What’s changing at your organization in the next year: We are at an inflection point. The rate of diagnosis of Bardet Biedl has gone way up in the last 10 years because 25 different genes have been found. The most common of those genes are part of a pretty standard genetic disease screening tool that geneticists and neonatologists use when they’re not quite sure what is going on with a newborn. We are seeing many more people diagnosed early. That gives us some ability to work more closely with those families and over time to grow our ranks and expand our reach to make sure that we have found the 3,000 or so families in North America who are affected by this disease. The other big thing that’s changing is, as with many rare diseases that have been able to identify causal genes, there’s a lot of action going on in gene therapy. There are a couple of different organizations now who are working towards human trials of gene therapy for some of the major BBS genes.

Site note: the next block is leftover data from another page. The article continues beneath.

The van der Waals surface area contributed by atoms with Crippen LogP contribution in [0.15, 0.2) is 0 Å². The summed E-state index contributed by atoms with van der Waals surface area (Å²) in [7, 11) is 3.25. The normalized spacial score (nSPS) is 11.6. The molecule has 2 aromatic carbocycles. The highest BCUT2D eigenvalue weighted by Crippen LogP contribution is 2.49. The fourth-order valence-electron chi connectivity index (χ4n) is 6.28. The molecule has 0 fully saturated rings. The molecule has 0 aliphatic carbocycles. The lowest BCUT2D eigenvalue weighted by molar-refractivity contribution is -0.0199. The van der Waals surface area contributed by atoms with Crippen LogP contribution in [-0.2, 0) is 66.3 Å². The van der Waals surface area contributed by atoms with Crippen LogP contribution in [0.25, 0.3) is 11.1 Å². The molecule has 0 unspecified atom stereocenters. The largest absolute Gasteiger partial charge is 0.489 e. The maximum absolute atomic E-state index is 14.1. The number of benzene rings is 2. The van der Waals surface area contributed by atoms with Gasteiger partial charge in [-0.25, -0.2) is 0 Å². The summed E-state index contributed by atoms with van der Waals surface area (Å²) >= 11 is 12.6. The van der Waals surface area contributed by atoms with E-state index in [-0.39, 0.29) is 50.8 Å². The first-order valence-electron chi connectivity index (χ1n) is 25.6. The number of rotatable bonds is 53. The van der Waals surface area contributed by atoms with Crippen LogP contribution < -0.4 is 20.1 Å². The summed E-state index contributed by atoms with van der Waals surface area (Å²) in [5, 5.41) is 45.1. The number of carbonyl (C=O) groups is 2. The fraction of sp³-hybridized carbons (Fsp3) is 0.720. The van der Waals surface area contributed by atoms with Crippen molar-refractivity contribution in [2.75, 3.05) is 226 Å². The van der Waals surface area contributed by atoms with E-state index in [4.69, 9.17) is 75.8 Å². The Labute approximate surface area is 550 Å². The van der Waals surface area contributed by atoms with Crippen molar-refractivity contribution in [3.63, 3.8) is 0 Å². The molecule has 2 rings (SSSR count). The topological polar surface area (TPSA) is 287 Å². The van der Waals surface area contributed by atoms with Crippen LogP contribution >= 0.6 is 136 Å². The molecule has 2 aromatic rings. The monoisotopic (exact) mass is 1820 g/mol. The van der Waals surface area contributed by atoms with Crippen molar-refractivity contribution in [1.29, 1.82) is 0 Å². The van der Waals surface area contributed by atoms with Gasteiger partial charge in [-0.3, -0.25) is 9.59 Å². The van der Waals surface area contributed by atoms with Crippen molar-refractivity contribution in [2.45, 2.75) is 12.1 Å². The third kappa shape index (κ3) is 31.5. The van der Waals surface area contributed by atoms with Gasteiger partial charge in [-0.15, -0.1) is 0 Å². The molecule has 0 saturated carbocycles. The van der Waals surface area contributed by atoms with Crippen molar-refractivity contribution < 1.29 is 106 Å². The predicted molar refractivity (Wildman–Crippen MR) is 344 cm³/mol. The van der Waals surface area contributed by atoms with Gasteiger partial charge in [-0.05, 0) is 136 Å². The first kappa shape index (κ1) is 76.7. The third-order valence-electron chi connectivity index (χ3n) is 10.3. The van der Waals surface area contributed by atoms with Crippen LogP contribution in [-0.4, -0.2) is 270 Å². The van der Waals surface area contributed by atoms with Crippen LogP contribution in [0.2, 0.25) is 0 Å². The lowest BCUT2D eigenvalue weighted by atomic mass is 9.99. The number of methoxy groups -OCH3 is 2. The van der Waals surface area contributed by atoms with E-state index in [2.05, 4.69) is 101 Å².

Management philosophy: You need to be able to cast a vision that there is a place to be going—that joining in, supporting an organization like the BBS Foundation, isn’t just about having a shoulder to cry on and finding people who can relate to you. That’s important, but that’s not enough. You have to be able to encourage people that there is a reason to come together and to work together, that progress is possible through collective action. A lot of what we spend our time doing is making sure that people do understand that no matter how rare this is, there are a group of people who care, who are working hard to try and find ways to better care for patients and ultimately develop treatments. And that we can accelerate that. The overall philosophy is to be relentlessly positive but directed. You’re not pie in the sky, everything’s going to be okay, but there are actual concrete actions that we can take now that are going to lead to better outcomes for the people of our community.